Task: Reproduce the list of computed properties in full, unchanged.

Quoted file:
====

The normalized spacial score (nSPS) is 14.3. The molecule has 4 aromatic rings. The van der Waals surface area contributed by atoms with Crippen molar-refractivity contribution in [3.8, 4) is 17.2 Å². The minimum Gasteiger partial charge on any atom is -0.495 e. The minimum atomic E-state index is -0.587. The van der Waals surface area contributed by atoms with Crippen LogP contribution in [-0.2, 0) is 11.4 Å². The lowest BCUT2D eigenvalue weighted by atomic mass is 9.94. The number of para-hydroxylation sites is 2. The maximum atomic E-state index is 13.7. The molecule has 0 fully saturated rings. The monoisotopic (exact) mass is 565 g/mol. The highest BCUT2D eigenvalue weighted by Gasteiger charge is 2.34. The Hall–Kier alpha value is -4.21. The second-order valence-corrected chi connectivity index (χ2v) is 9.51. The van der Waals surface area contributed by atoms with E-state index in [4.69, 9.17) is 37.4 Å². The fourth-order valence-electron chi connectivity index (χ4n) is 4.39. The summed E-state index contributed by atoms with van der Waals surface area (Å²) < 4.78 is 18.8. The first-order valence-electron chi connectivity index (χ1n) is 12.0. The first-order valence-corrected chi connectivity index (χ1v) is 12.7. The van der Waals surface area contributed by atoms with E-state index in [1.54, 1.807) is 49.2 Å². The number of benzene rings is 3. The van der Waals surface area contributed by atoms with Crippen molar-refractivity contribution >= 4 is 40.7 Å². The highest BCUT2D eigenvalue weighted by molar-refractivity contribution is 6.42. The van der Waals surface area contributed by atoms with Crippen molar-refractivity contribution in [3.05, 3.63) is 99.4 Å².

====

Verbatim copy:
The normalized spacial score (nSPS) is 14.3. The molecule has 4 aromatic rings. The van der Waals surface area contributed by atoms with Crippen molar-refractivity contribution in [3.8, 4) is 17.2 Å². The minimum Gasteiger partial charge on any atom is -0.495 e. The minimum atomic E-state index is -0.587. The van der Waals surface area contributed by atoms with Crippen LogP contribution in [-0.2, 0) is 11.4 Å². The lowest BCUT2D eigenvalue weighted by atomic mass is 9.94. The number of para-hydroxylation sites is 2. The maximum atomic E-state index is 13.7. The molecule has 0 fully saturated rings. The monoisotopic (exact) mass is 565 g/mol. The highest BCUT2D eigenvalue weighted by Gasteiger charge is 2.34. The Hall–Kier alpha value is -4.21. The second-order valence-corrected chi connectivity index (χ2v) is 9.51. The van der Waals surface area contributed by atoms with E-state index in [4.69, 9.17) is 37.4 Å². The fourth-order valence-electron chi connectivity index (χ4n) is 4.39. The summed E-state index contributed by atoms with van der Waals surface area (Å²) < 4.78 is 18.8. The first-order valence-electron chi connectivity index (χ1n) is 12.0. The first-order valence-corrected chi connectivity index (χ1v) is 12.7. The van der Waals surface area contributed by atoms with E-state index in [1.54, 1.807) is 49.2 Å². The number of benzene rings is 3. The van der Waals surface area contributed by atoms with Crippen molar-refractivity contribution >= 4 is 40.7 Å². The highest BCUT2D eigenvalue weighted by molar-refractivity contribution is 6.42. The van der Waals surface area contributed by atoms with Crippen molar-refractivity contribution in [3.05, 3.63) is 99.4 Å².